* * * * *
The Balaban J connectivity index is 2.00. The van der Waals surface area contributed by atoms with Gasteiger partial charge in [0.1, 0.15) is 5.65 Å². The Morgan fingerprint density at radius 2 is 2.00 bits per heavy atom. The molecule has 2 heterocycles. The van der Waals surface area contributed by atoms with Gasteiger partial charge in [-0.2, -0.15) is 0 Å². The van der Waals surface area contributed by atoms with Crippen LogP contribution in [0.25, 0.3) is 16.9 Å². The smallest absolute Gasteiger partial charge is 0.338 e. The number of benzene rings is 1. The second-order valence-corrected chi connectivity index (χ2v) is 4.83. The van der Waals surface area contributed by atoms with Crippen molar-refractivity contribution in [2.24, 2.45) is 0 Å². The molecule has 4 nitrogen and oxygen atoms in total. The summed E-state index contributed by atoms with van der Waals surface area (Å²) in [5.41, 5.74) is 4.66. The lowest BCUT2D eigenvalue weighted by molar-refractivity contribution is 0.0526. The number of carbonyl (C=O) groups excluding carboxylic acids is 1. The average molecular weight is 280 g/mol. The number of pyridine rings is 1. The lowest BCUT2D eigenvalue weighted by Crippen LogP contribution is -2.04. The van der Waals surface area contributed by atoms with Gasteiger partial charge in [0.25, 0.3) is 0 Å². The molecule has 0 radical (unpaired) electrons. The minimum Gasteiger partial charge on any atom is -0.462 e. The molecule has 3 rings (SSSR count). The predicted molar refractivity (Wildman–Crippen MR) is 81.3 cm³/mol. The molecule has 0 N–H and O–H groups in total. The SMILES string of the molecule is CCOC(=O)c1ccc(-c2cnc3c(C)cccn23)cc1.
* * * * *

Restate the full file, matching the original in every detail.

The Balaban J connectivity index is 2.00. The van der Waals surface area contributed by atoms with Gasteiger partial charge in [0.1, 0.15) is 5.65 Å². The Morgan fingerprint density at radius 2 is 2.00 bits per heavy atom. The molecule has 2 heterocycles. The van der Waals surface area contributed by atoms with Gasteiger partial charge in [-0.2, -0.15) is 0 Å². The van der Waals surface area contributed by atoms with Crippen LogP contribution in [0.25, 0.3) is 16.9 Å². The smallest absolute Gasteiger partial charge is 0.338 e. The number of benzene rings is 1. The second-order valence-corrected chi connectivity index (χ2v) is 4.83. The van der Waals surface area contributed by atoms with Crippen molar-refractivity contribution in [2.24, 2.45) is 0 Å². The molecule has 4 nitrogen and oxygen atoms in total. The summed E-state index contributed by atoms with van der Waals surface area (Å²) in [5.41, 5.74) is 4.66. The lowest BCUT2D eigenvalue weighted by molar-refractivity contribution is 0.0526. The number of carbonyl (C=O) groups excluding carboxylic acids is 1. The average molecular weight is 280 g/mol. The number of pyridine rings is 1. The lowest BCUT2D eigenvalue weighted by Crippen LogP contribution is -2.04. The van der Waals surface area contributed by atoms with Gasteiger partial charge in [0.25, 0.3) is 0 Å². The molecule has 0 radical (unpaired) electrons. The minimum Gasteiger partial charge on any atom is -0.462 e. The molecule has 3 rings (SSSR count). The predicted molar refractivity (Wildman–Crippen MR) is 81.3 cm³/mol. The molecule has 0 N–H and O–H groups in total. The SMILES string of the molecule is CCOC(=O)c1ccc(-c2cnc3c(C)cccn23)cc1.